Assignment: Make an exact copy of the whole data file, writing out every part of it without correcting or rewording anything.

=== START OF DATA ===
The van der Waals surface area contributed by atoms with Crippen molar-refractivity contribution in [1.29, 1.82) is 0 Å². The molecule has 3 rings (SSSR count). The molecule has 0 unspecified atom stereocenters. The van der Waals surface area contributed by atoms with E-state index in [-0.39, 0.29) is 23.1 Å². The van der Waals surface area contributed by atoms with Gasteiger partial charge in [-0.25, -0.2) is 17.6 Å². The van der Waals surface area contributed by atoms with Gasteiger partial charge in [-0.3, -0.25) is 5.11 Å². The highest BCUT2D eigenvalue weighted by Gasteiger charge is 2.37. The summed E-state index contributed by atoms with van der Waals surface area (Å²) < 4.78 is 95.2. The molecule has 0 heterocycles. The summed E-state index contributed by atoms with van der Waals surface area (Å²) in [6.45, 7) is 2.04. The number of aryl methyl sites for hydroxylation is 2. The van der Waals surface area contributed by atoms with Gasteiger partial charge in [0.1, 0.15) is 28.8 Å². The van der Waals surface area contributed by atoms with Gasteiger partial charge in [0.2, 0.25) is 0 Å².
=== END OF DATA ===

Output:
The van der Waals surface area contributed by atoms with Crippen molar-refractivity contribution in [1.29, 1.82) is 0 Å². The molecule has 3 rings (SSSR count). The molecule has 0 unspecified atom stereocenters. The van der Waals surface area contributed by atoms with E-state index in [-0.39, 0.29) is 23.1 Å². The van der Waals surface area contributed by atoms with Gasteiger partial charge in [-0.25, -0.2) is 17.6 Å². The van der Waals surface area contributed by atoms with Gasteiger partial charge in [-0.3, -0.25) is 5.11 Å². The highest BCUT2D eigenvalue weighted by Gasteiger charge is 2.37. The summed E-state index contributed by atoms with van der Waals surface area (Å²) < 4.78 is 95.2. The molecule has 0 heterocycles. The summed E-state index contributed by atoms with van der Waals surface area (Å²) in [6.45, 7) is 2.04. The number of aryl methyl sites for hydroxylation is 2. The van der Waals surface area contributed by atoms with Gasteiger partial charge in [0.1, 0.15) is 28.8 Å². The van der Waals surface area contributed by atoms with Gasteiger partial charge in [0.2, 0.25) is 0 Å².